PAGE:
Hall, Gary (2016). The Uberfication of the University. Minnesota: University of Minnesota Press.
The contemporary university’s implications for the future organization of labor. The Uberfication of the University analyzes the emergence of the sharing economy and the companies behind it: LinkedIn, Uber, and Airbnb. The book considers the contemporary university, itself subject to such entrepreneurial practices, as one polemical site for the affirmative disruption of this model.
Jacobi, Silvie (2017). Alternative Art Schools in London: Contested Space and the Emergence of New Modes of Learning in Practice. In Art and the City: Worlding the Discussion Through a Critical Artscape, J. Luger & J. Ren eds. London: Routledge.
With the substantial increase of tuition fees in England and Wales in 2012, a number of alternative art schools were set up in London to offer an affordable option to higher education in fine art. While exploring how these schools meet the demand of the art world, the chapter focuses on the complex relationship between space and art practice in determining their educational formats and modes of operation. This includes the discussion around how the schools engage with different local publics and emphasises on the role they play in using contested space.
Jakobsen, Jakob (2013). Pedagogy of Negating the Institution. Metamute, 14 Nov 2013.
Julie Ault & Martin Beck (2006). Drawing Out & Leading Forth. In Notes for an Art School, Florian Waldvogel, Anton Vidokle, Mai Abu ElDahab ed. Amsterdam: Manifesta Foundation.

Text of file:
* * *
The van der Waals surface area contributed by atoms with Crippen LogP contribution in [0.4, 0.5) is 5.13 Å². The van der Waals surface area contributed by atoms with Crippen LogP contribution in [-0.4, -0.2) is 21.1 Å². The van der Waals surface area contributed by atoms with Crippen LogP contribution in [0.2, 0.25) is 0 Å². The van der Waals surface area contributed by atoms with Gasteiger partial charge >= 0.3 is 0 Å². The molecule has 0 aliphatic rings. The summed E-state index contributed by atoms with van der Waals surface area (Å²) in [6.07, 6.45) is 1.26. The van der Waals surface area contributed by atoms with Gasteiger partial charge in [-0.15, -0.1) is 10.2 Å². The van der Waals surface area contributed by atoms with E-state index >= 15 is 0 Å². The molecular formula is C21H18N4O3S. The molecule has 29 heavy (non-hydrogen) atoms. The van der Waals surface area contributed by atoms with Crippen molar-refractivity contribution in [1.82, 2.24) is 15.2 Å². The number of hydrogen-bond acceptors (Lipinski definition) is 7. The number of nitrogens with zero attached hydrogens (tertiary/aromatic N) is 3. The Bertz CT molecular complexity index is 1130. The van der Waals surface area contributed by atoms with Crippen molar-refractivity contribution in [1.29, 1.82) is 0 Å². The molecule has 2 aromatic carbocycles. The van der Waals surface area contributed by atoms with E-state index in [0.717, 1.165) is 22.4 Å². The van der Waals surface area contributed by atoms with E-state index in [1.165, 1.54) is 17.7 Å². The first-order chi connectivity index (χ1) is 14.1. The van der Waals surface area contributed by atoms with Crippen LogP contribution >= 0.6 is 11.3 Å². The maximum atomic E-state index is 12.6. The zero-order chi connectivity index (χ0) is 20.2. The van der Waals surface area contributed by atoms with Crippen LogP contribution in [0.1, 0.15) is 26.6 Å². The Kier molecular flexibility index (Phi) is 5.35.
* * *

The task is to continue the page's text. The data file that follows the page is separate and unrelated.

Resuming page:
Looks closely at some of the recent changes that have taken place in art school education, interrogating different models of teaching and the ideologies inherent within them. Taking a comparative approach, offers insight into how American models have influenced European trends, leading to business-orientated structures. In turn this is seen to produce an economy of hyper-professionalism amongst a new generation of artists, undermining the historical commitments of the art school as an alternative educational institution.
Kenning, Dean (2013). Towards a Critical Art School. What’s the Point of Art School? Central St Martins, 25 April 2013.
Kenning, Dean (2010). The Artist as Artist. Art Monthly 337, June 2010, pp. 7-10.
Kraus, Chris (2015). (The Ambiguous Virtues of) Art School. AKADEMIE X: Lessons in Art + Life. Phaidon. Republished on Artspace, 2 March 2015.
Leonard, Allenna (1999). A Viable System Model: Consideration of Knowledge Management. Journal of Knowledge Management Practice, August 1999.
Contends that individual and organizational knowledge is difficult to value and therefore difficult to manage. Looks at the management of knowledge from the perspective of the individual, the network and the organization using Stafford Beer’s Viable System Model, a powerful descriptive and diagnostic tool to map management capacities and promote viability.
Llewellyn, Nigel (2015). The London Art Schools: Reforming the Art World, 1960 to Now. London: Tate.